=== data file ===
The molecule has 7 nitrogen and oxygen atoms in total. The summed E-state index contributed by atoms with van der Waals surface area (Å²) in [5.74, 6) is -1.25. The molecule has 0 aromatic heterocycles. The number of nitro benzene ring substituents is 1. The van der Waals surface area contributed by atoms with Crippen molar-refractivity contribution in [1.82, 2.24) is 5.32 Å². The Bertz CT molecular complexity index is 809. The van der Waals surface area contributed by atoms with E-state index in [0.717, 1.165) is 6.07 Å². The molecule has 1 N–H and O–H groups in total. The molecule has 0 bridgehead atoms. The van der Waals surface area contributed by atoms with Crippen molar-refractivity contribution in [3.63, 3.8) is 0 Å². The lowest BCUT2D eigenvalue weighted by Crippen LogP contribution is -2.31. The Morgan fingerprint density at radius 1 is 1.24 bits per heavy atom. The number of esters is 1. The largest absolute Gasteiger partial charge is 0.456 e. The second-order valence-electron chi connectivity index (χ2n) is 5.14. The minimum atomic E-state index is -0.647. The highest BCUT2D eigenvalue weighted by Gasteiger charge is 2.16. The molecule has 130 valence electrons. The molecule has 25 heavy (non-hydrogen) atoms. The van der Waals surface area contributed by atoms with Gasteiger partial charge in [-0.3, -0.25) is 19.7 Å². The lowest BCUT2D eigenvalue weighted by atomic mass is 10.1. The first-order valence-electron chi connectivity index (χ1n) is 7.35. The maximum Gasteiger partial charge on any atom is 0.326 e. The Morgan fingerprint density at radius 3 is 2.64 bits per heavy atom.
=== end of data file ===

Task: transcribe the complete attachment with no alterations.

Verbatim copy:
The molecule has 7 nitrogen and oxygen atoms in total. The summed E-state index contributed by atoms with van der Waals surface area (Å²) in [5.74, 6) is -1.25. The molecule has 0 aromatic heterocycles. The number of nitro benzene ring substituents is 1. The van der Waals surface area contributed by atoms with Crippen molar-refractivity contribution in [1.82, 2.24) is 5.32 Å². The Bertz CT molecular complexity index is 809. The van der Waals surface area contributed by atoms with E-state index in [0.717, 1.165) is 6.07 Å². The molecule has 1 N–H and O–H groups in total. The molecule has 0 bridgehead atoms. The van der Waals surface area contributed by atoms with Crippen molar-refractivity contribution in [3.63, 3.8) is 0 Å². The lowest BCUT2D eigenvalue weighted by Crippen LogP contribution is -2.31. The Morgan fingerprint density at radius 1 is 1.24 bits per heavy atom. The number of esters is 1. The largest absolute Gasteiger partial charge is 0.456 e. The second-order valence-electron chi connectivity index (χ2n) is 5.14. The minimum atomic E-state index is -0.647. The highest BCUT2D eigenvalue weighted by Gasteiger charge is 2.16. The molecule has 130 valence electrons. The molecule has 25 heavy (non-hydrogen) atoms. The van der Waals surface area contributed by atoms with Gasteiger partial charge in [-0.3, -0.25) is 19.7 Å². The lowest BCUT2D eigenvalue weighted by atomic mass is 10.1. The first-order valence-electron chi connectivity index (χ1n) is 7.35. The maximum Gasteiger partial charge on any atom is 0.326 e. The Morgan fingerprint density at radius 3 is 2.64 bits per heavy atom.